Martinsville, VA -- Now that the race is over there is actually a whole lot to get done. That's because the thousands of fans, campers, and even the racers themselves leave a lot of trash behind.
With each crunch of a can, Willie Parker hears the sound of change going in his pocket. That's because for years, he has been turning other people's trash into his treasures, by collecting discarded cans at the Martinsville Speedway and selling them for a few extra bucks.
"It's better than sitting around doing nothing. Get a little change," said Parker.
But most of the 300-400 people here at the Speedway pick up trash for a paycheck. The track hires a company to clean up after the fans head out.
"Everything on our property, all 2, 3 hundred acres they clean everything," said Clay Campbell, president of Martinsville Speedway.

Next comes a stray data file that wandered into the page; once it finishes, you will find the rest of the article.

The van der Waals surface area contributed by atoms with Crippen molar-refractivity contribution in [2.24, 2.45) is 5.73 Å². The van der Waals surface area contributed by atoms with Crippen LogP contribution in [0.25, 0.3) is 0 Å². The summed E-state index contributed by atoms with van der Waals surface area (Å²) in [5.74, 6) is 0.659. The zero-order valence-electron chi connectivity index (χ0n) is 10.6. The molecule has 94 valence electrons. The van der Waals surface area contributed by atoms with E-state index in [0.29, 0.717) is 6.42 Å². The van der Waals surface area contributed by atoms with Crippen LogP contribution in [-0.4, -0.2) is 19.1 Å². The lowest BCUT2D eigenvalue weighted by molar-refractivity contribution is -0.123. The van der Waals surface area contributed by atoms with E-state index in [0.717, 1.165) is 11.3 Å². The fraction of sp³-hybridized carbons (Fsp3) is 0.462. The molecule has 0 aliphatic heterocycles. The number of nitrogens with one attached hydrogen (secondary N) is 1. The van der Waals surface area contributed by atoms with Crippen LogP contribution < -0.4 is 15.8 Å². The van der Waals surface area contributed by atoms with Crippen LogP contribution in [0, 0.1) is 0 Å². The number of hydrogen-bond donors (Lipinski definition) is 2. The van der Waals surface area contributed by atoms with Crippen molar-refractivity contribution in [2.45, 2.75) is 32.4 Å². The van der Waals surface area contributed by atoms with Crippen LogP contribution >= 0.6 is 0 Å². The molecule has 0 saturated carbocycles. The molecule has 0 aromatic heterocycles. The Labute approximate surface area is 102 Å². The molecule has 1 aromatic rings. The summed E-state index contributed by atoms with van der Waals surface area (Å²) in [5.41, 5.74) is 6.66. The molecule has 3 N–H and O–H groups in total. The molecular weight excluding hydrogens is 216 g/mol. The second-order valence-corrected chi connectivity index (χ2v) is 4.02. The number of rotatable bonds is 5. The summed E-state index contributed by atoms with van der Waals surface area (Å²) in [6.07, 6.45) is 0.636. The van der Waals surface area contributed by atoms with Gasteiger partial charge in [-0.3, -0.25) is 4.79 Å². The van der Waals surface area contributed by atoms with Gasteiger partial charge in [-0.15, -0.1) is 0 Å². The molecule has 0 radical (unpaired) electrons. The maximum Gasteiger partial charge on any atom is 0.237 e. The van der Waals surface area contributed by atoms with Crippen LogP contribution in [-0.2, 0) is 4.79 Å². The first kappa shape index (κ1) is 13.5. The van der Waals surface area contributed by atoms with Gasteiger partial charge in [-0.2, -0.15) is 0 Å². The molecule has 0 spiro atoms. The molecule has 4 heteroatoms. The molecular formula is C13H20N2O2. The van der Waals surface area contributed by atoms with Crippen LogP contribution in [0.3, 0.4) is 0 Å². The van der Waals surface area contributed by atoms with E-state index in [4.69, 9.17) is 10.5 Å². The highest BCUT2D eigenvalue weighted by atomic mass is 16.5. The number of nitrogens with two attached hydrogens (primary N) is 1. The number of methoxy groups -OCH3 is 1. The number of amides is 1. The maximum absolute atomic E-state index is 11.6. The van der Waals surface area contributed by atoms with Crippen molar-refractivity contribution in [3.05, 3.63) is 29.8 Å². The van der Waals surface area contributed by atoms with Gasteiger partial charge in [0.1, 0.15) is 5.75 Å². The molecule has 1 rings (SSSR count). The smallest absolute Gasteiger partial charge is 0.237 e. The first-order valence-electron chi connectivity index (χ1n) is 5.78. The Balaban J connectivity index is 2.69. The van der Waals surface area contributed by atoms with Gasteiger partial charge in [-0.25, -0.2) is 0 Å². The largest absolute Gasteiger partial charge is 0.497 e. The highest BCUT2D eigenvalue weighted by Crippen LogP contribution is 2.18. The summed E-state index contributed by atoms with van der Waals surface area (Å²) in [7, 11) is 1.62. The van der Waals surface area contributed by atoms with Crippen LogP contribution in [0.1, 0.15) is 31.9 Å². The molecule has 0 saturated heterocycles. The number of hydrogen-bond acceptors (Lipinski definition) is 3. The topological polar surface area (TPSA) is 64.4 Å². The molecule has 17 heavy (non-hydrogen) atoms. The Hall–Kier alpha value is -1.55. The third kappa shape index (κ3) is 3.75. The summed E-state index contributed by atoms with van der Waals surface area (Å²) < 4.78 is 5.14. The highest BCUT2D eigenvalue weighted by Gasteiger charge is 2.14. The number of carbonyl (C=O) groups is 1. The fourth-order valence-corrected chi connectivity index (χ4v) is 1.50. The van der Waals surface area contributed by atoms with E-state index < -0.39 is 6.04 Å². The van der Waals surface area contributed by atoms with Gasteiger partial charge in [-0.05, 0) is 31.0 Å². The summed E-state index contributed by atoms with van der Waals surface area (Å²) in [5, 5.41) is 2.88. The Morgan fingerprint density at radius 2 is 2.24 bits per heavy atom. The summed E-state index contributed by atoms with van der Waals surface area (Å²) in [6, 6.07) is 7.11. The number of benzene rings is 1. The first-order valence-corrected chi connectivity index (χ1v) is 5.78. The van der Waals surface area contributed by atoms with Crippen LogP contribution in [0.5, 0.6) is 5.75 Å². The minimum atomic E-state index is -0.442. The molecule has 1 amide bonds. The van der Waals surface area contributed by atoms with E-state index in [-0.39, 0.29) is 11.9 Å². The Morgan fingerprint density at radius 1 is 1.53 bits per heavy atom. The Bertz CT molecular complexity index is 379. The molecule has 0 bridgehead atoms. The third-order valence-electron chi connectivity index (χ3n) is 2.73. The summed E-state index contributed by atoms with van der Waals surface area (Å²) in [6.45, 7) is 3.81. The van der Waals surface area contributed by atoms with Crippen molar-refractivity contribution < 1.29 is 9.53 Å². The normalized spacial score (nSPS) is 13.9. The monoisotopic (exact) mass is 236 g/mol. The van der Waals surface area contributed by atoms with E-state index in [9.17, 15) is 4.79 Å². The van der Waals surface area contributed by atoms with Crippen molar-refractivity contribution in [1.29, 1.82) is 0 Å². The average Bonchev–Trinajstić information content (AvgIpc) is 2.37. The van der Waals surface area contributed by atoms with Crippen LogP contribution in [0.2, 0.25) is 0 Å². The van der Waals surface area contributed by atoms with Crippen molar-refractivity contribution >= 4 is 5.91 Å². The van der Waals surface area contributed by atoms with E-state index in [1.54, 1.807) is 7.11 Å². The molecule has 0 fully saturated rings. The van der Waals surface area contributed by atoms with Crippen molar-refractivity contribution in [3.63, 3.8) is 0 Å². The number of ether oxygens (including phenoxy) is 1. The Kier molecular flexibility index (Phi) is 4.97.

Not only do they have all of this trash here in the stands, they also have to clean up a lot of trash on the track. And they say they hope to get it all done within a week.
"It does take a while but it's not their first rodeo so they know what they are doing," said Campbell.
Event manager Sammy Willeford says, after the race ends, their job gets a lot easier. Unlike during race days, they don't have to work around the clock to get the track ready. Now, they can be strategic.
"We work from the outside in so that everything you see from the roadways looks like it's gone the very next day," said Willeford.
As for Willeford's take on Parker's pick ups, he says it helps everyone.
"We'd rather see that go to the people of Martinsville than into the landfill of course, and it's less that we have to pick up as well, so it's a win win win," said Willeford.
And Parker certainly appreciates the extra $60.
The one thing they do not clean up are the burn marks the tires make on the tracks. Those just go away with time.